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Four in ten change bread buying habits - Délifrance

Forty-four per cent of Brits have changed the types of bread they buy, according to Délifrance’s Prove It: The Great British Bakery Report 2019.

The latest edition of the annual report found that, of the proportion who had changed their buying habits, 60% buy wholemeal/wholegrain loaves, and 50% buy seeded.

It also found that uptake of the wellness and health trends was evident in bread buyers of all ages, with wholemeal/wholegrain and seeded breads most popular across the spectrum.

Consumers said they would eat more bread if there were healthier options (40%), more flavour choices (21%) and alternative flours (21%).

“As the wellness trend continues, the category is being challenged to develop nutritionally

balanced recipes with healthy inclusions and reduced salt across the board,” said Stéphanie Brillouet, marketing director UK, northern Europe and North America at Délifrance.

“We’re seeing the market being driven forward by a continued consumer interest in fresh, traditional, handcrafted breads that offer premium, authentic experiences, as well as nutritious inclusions. And with sustainability and food waste at the forefront of the consumer mindset, smaller loaves are a popular choice, especially for ‘top up’ shoppers.”

In Viennoiserie, plant-based options are on the increase, along with classic bakes such as butter croissants and chocolate pastries.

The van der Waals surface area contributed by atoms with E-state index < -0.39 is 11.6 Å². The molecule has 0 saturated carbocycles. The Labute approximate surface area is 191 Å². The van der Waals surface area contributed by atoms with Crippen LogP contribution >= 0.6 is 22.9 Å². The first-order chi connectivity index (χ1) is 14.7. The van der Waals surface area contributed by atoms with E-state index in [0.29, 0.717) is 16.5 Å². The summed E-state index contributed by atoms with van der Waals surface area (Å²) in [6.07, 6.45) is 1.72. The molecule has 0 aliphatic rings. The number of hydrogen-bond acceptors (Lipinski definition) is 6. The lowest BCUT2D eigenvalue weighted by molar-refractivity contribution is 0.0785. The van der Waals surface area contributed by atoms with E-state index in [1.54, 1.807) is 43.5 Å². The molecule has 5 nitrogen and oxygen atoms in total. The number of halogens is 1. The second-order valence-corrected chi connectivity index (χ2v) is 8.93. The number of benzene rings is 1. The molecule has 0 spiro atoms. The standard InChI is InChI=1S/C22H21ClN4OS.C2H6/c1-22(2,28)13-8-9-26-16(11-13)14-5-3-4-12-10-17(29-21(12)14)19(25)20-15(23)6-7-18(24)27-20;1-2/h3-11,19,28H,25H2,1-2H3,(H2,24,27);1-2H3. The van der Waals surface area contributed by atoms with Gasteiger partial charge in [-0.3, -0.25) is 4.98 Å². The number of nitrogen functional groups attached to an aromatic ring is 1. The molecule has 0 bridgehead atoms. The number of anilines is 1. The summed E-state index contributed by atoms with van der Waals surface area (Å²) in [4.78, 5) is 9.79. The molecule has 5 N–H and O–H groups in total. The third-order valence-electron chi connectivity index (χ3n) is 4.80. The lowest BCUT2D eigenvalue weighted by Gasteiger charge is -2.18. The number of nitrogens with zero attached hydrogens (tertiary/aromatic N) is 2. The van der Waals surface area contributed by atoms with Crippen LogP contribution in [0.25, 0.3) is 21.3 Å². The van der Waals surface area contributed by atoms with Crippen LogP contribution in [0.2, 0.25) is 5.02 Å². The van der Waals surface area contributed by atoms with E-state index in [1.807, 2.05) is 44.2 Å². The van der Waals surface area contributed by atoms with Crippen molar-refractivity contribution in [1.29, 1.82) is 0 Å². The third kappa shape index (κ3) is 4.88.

“These popular products are met with challenges. Wider pressures to reduce sugar and the price fluctuations of butter have impacted production and product prices,” said Brillouet.

The report revealed that 42% of consumers would buy more croissants if there were healthier options, and 28% would buy more if there was more variety. Choice of flavour and vegan options were most important to the group aged 25-35.

London was revealed as the most health-conscious region of the UK, despite 43% of Londoners consuming more pastries than before. Two in three Londoners would buy more pastries if there were healthier options, while one in three would buy more if there were more gluten-free options.

Similarly, consumers purchasing patisserie products are looking for something healthier, with nearly half (43%) saying they’d buy more if there was a wider choice of healthy options. Chocolate was found to be the favourite flavour for patisserie products, with 59% choosing it.

In the savoury market, the report found consumers were seeking a grab-and-go option for a busy day. Twenty-nine per cent of men revealed they ate a savoury pastry a few times a week, while 43% of consumers were eating them at least once a week. Women said they would buy more if there was a larger range of healthier options, and 17% of consumers said they would buy more if there were more vegan options. Lunchtime was the most popular day-part, with 50% of those who ate savoury pastries eating them for lunch.

Délifrance concluded that the focus on health, wellness and veganism would continue into the 2020s.

“It’s just the beginning for vegan bakery in the mainstream market, and we’re excited to develop new techniques and ingredients to rival the tradition,” said Brillouet.

“Consumers are quick to take to social media with bakery. To wow the Instagram cohort, suppliers and operators will search for new ways to achieve that ‘colour pop’, delivering on the key trends of artisanal, healthy and indulgent – all at the same time! Of course, authenticity and storytelling elevate these experiences too, as provenance, clean-label recipes, seasonal themes and ingredients intrigue consumers who are looking for something unique.”


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